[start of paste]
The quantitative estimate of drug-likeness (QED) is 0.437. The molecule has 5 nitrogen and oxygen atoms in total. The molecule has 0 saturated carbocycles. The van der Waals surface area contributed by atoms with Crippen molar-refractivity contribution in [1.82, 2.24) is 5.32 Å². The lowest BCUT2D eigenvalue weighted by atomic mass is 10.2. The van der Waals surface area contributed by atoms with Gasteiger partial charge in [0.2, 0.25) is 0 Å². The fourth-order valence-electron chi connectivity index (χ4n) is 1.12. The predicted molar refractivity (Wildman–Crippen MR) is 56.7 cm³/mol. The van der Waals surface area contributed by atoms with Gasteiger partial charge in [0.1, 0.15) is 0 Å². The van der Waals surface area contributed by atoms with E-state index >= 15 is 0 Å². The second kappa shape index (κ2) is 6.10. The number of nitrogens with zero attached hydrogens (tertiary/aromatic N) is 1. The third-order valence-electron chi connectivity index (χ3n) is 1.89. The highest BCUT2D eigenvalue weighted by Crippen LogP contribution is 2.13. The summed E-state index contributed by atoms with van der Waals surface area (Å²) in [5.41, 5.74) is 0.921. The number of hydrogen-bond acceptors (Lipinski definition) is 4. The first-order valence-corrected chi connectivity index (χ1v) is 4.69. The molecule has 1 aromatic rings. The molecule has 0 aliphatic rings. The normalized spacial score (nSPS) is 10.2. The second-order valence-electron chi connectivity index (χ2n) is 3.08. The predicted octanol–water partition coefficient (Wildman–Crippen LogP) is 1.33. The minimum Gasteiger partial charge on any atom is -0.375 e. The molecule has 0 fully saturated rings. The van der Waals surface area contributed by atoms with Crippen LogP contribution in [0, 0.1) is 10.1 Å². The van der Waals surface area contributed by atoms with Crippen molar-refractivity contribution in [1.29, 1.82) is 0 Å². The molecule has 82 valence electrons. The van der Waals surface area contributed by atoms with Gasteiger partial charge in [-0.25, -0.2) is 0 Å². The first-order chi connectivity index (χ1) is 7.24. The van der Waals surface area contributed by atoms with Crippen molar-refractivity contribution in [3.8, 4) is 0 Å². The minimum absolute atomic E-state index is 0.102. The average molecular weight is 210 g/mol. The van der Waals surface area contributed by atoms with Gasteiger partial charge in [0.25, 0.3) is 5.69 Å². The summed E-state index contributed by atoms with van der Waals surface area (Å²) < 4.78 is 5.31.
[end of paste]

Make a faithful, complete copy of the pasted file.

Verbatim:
The quantitative estimate of drug-likeness (QED) is 0.437. The molecule has 5 nitrogen and oxygen atoms in total. The molecule has 0 saturated carbocycles. The van der Waals surface area contributed by atoms with Crippen molar-refractivity contribution in [1.82, 2.24) is 5.32 Å². The lowest BCUT2D eigenvalue weighted by atomic mass is 10.2. The van der Waals surface area contributed by atoms with Gasteiger partial charge in [0.2, 0.25) is 0 Å². The fourth-order valence-electron chi connectivity index (χ4n) is 1.12. The predicted molar refractivity (Wildman–Crippen MR) is 56.7 cm³/mol. The van der Waals surface area contributed by atoms with Gasteiger partial charge in [0.1, 0.15) is 0 Å². The van der Waals surface area contributed by atoms with E-state index >= 15 is 0 Å². The second kappa shape index (κ2) is 6.10. The number of nitrogens with zero attached hydrogens (tertiary/aromatic N) is 1. The third-order valence-electron chi connectivity index (χ3n) is 1.89. The highest BCUT2D eigenvalue weighted by Crippen LogP contribution is 2.13. The summed E-state index contributed by atoms with van der Waals surface area (Å²) in [5.41, 5.74) is 0.921. The number of hydrogen-bond acceptors (Lipinski definition) is 4. The first-order valence-corrected chi connectivity index (χ1v) is 4.69. The molecule has 1 aromatic rings. The molecule has 0 aliphatic rings. The normalized spacial score (nSPS) is 10.2. The second-order valence-electron chi connectivity index (χ2n) is 3.08. The predicted octanol–water partition coefficient (Wildman–Crippen LogP) is 1.33. The minimum Gasteiger partial charge on any atom is -0.375 e. The molecule has 0 fully saturated rings. The van der Waals surface area contributed by atoms with Crippen LogP contribution in [0, 0.1) is 10.1 Å². The van der Waals surface area contributed by atoms with Crippen molar-refractivity contribution in [1.29, 1.82) is 0 Å². The molecule has 82 valence electrons. The van der Waals surface area contributed by atoms with Gasteiger partial charge in [-0.25, -0.2) is 0 Å². The first-order chi connectivity index (χ1) is 7.24. The van der Waals surface area contributed by atoms with Crippen molar-refractivity contribution in [3.8, 4) is 0 Å². The minimum absolute atomic E-state index is 0.102. The average molecular weight is 210 g/mol. The van der Waals surface area contributed by atoms with Gasteiger partial charge in [0.25, 0.3) is 5.69 Å². The summed E-state index contributed by atoms with van der Waals surface area (Å²) < 4.78 is 5.31.